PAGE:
Each record label has a unique vinyl color for the SLVDR/MOMA Spit 7

Each record label involved has their own unique vinyl color for the SLVDR/MOMA Split 7″

SLVDR kicks the record off with their song ‘Mike 80 and I was immediately impacted by the drumming prowess.  Being the foundation of essentially every musical endeavor, if the drums lack in discipline the result is a horrible recording.  I’ve engineered several recording sessions with a less than competent drummer, and you can immediately tell that the ship is set to sink when the drummer is unable to squeeze a fill in or is trying too hard to do as much as he can.  SLVDR does a lot in very small time frame, but they pull it off beautifully.  Being fairly new to this off shoot of the “post” movement there are several sections of drumming that I just haven’t heard before.  I’m not weathered or versed enough to call it innovative but it is absolutely impressive and is definitely the selling point for me and one of the reasons I decided to review this split.

Like the drums, the guitar bass work is exceptional.  The use of modulating effects is calculated and not over done and beautifully lends itself to filling out SLVDR’s sound which can be difficult to obtain as a three-piece.  I’m a sucker for hooks and the guitar work grabs me for the first time when the band goes heavier at about the 1:30 mark.  Overdriven and straight forward, the simplicity of this section stuck in the midst of ever changing and evolving lines is fantastic songwriting.  These guys are totally capable of filling up a full length with complex time and key changes but taking moments to simplify and grab the ear of the less math inclined enthusiast, like myself, is laudable.  Following a crescendo of gritty guitar and heavy drumming, SLVDR ends with a chaotic math infused outro that ends abruptly, giving way to the piano driven excellence of MOMA.

Japan’s MOMA catches you from the beginning with relaxing piano lines that carry and define their song writing.  Beneath the beauty of the piano lies a solid rhythm section that incorporates numerous time changes and complexities within the music without overpowering or taking away from the gracefulness of the piano.  Initially, I didn’t even notice how frequently MOMA was moving from one time signature to another.  They are truly masters of exploring every opportunity to add or remove a beat here and there while still maintaining an easy to digest sound.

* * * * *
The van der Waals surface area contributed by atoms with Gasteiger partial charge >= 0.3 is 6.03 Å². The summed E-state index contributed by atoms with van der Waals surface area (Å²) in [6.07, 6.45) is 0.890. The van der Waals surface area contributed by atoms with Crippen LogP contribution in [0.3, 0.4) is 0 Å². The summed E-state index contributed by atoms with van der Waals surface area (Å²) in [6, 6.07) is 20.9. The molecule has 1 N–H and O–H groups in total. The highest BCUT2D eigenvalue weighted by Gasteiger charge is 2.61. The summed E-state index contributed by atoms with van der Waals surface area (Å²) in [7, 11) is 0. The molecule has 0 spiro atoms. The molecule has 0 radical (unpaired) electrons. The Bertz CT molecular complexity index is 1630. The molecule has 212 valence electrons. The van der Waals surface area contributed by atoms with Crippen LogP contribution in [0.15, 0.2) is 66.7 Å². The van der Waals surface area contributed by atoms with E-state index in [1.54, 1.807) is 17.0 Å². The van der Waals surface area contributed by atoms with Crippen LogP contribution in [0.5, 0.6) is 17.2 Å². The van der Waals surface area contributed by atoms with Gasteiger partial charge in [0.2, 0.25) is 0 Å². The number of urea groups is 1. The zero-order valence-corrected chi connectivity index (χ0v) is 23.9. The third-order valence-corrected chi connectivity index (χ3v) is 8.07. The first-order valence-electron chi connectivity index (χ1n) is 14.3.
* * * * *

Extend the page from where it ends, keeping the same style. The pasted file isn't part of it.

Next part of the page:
Through the first song entitled “32 Ave“, the guitar work takes more of a backseat to the piano and only adds in a few nicely worked flourishes here and there.  This is not something that is easy to do for many guitar players.  Understanding simplicity and seeing the song as a whole is to some a natural gift, but to others it takes years of practice.  Allowing the piano to dominate the melody in “32 Ave” gives the song a gentle, easy-listening quality that works very well for me.

MOMA was able to fit a second song onto this split called “SUN.  This song allows the listener to hear the playing ability of both the guitar and the bass while still getting a pleasing dose of fantastic piano melodies.  The ability to carefully place a bunch of notes into a small space is a profound skill I’m not sure I will ever understand.  However, like SLVDR, MOMA does this very well and nothing seems too full or overdone.


While album reviews tend to focus solely on the band or bands involved, I feel it is important to acknowledge the work by the labels involved in putting this split together.  I applaud the effort in bringing two bands from different corners of the world together.  The internet has made this task fairly straight forward but the idea to pursue this split and the trust these labels have earned is remarkable.  For SLVDR and MOMA to toss these labels a song or two and trust that they will nourish and maintain the integrity of their art says an awful lot about these small labels from Ohio and Oslo.

Take a minute or two out of your day and go check out both the music on this split and the great packaging decisions between the three labels.

C.J. Blessum